Coach’s touches may be ‘accidental’: court
Some parents of the girls allegedly abused by swim instructor Kyle Daniels may have been so enraged by the "disgusting" nature of the alleged offences that they would do "anything" to convict him, a jury has heard.
Barrister Leslie Nicholls attacked the prosecution case from multiple directions on Friday as he summed up his defence of Mr Daniels, accused of sexually abusing nine of his young students at Mosman Swim Centre.
Mr Nicholls said evidence from girls and parents had been "contaminated" and heavily criticised the police investigation, enumerating several missteps he said were committed by officers.
He said the officer in charge, Detective Senior Constable Emma Lay, had influenced girls into saying they had been touched in certain places in their police interviews.
"When she doesn't get the word 'vagina' you can see the frustration on her face," he told the jury.
Mr Daniels, 22, is accused of touching the nine girls on, inside, or near their vagina when they were aged between five and 10 and learning to swim at the North Sydney centre.
Mr Daniels has vigorously denied ever deliberately touching the girls and has pleaded not guilty to the charges.
His trial has lasted more than six weeks in the NSW District Court.
Mr Nicholls said the way some parents asked their daughters if they had been touched could have influenced their stories.
He said the jury likely thought "disgusting" when they heard the charges against Mr Daniels being read out, and that he understood the visceral reaction a parent might have to allegations of child sexual abuse.
He was "not attacking them personally" when discussing their reactions, he said.
"It's not a quantum leap if it was your child that you would do, like (one mother) said, anything to get him convicted. We could all understand what your motivation was," he said.
"The problem is where it's done towards someone who may have been mistakenly or falsely accused of something, it comes at too high a price."
He accused one father of giving evidence untruthfully by saying he had not discussed his evidence with his wife when he had discussed an email with her.
"It showed another example of where these parents, perhaps given the nature of the offence, feel entitled that they can ignore what a judge tells them about not discussing the evidence, that they can be untruthful when I'm asking questions of them," Mr Nicholls said.
"Why? Because they want him convicted. They are prepared to do things that ordinarily people would not do because of the nature of the offences. And their mistaken belief that he had done something to their daughter."
Mr Nicholls said the crown needed to rule out the possibility any of the touches were inadvertent or accidental.
"Have you all noted that all the allegations occur after June 2018? Why is that significant?" he said.
"Because at that time, that is when Mr Daniels went and got permission to wear his glasses in the pool. Before that, he was wearing contacts."
The barrister quoted a father of one of the nine girls who remembered Mr Daniels because he, unusually, wore glasses in the pool, and the father had too.
The father had said: "It was a nightmare having to wear glasses in the pool … they get splashed and your vision is impaired, and it's a kind of constant battle between do I wear the glasses and keep wiping them or do I keep not being able to see in the water?"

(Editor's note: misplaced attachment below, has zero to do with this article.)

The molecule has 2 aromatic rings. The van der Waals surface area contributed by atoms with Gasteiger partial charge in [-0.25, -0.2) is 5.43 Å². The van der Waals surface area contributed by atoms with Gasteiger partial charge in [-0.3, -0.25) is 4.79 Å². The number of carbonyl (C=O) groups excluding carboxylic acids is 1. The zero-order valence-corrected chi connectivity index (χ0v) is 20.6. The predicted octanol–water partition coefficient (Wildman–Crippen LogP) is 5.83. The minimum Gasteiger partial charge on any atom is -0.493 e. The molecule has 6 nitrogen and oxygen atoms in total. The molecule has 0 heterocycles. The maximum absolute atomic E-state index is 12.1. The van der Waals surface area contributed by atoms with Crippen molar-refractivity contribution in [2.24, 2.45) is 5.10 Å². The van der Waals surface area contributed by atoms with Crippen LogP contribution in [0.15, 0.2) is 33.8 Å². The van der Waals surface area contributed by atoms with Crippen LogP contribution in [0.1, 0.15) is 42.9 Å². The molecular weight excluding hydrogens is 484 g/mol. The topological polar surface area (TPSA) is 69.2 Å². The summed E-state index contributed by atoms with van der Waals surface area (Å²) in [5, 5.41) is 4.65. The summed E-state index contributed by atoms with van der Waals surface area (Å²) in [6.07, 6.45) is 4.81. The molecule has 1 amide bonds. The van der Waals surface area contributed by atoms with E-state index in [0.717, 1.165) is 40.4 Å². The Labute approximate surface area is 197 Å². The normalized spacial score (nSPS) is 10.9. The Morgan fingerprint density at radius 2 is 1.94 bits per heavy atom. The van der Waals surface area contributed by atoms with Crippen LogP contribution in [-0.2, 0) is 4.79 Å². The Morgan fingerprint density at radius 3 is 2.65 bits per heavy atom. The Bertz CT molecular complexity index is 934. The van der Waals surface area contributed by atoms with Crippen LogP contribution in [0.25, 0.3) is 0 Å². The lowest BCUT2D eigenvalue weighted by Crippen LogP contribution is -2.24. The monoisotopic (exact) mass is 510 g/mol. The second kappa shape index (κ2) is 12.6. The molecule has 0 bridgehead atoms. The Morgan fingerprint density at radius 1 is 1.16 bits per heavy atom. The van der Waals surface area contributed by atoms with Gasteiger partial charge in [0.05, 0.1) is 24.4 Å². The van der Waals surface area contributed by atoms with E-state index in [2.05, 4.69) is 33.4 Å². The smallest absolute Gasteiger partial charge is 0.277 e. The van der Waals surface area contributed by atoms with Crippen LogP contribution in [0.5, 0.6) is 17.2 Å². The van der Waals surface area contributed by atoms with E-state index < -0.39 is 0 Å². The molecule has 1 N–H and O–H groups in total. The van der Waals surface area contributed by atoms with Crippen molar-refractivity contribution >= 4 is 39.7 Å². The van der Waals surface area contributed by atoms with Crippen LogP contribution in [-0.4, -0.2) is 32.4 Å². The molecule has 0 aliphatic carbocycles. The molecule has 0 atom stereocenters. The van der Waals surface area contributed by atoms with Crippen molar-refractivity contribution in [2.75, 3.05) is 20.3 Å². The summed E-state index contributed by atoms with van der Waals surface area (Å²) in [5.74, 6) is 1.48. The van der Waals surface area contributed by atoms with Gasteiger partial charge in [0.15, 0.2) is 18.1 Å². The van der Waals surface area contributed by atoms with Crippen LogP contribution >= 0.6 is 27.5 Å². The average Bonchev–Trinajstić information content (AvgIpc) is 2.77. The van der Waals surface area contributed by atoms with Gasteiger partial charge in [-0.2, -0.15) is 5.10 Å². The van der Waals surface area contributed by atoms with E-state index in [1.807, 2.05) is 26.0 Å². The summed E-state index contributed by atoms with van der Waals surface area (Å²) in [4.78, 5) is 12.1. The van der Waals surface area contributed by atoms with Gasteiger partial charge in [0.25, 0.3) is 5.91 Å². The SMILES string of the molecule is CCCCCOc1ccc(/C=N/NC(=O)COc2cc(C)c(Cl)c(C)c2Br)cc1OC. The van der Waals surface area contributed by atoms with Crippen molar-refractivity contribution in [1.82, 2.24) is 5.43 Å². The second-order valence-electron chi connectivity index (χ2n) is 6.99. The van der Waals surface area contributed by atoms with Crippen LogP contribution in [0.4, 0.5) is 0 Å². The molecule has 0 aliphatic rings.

Mr Nicholls suggested this may have impeded Mr Daniels's teaching.
"If his glasses are fogged up, if he's got water on them, is he really going to be able to know - with such precision as being put to him by the crown - where things go?" Mr Nicholls asked. "In general, yes."
Mr Nicholls also said there was no evidence that Mr Daniels was grooming the children, watching for their reaction or becoming sexually aroused by the touches.
"We're talking about one or two seconds," he said.
"Look at your watch, the second hand going around. That is the time complained about of the touching. But yet he's supposed to get sexual pleasure out of it."
Mr Nicholls said he was not asking the jury to criticise the young girls or to find they lied but rather to consider "the quality of evidence".
"And whether that quality reaches the very high standard that is required under criminal law," he said.
He took aim at Constable Lay, suggesting she was prepared "from the very first minute" to act inappropriately to aid the investigation.
At one point he said: "The evidence given by Detective (Lay) was a blatant attempt to cover up her own actions."
He described one parent as "clearly motivated by bias" against Mr Daniels and two others as "simply dishonest and untruthful" in their evidence.
Prosecutor Karl Prince told the jury on Thursday that criticisms of Constable Lay ultimately did not add up to much.
"Nine complainants … 23 incidents … over a 13 month period," Mr Prince said.
"Whatever Detective Lay has done, she hasn't manufactured that."
Mr Nicholls reminded the jury on Friday that Mr Daniels was innocent until proven guilty.
"If you find yourself thinking things like, there's nine complainants, there's 26 charges, he must have done something - you're ignoring the presumption of innocence," he told the jury.
"It is so critical. If you don't (presume innocence), the system fails."
Judge Kara Shead will begin her summing up of the case on Monday.
The jury has previously advised via a note that at least one of them had travel plans from December 18.
Judge Shead advised the 12 jurors they could sit extended hours next week for their deliberations if they wish to.
The trial continues.
Originally published as Coach's touches may be 'accidental': court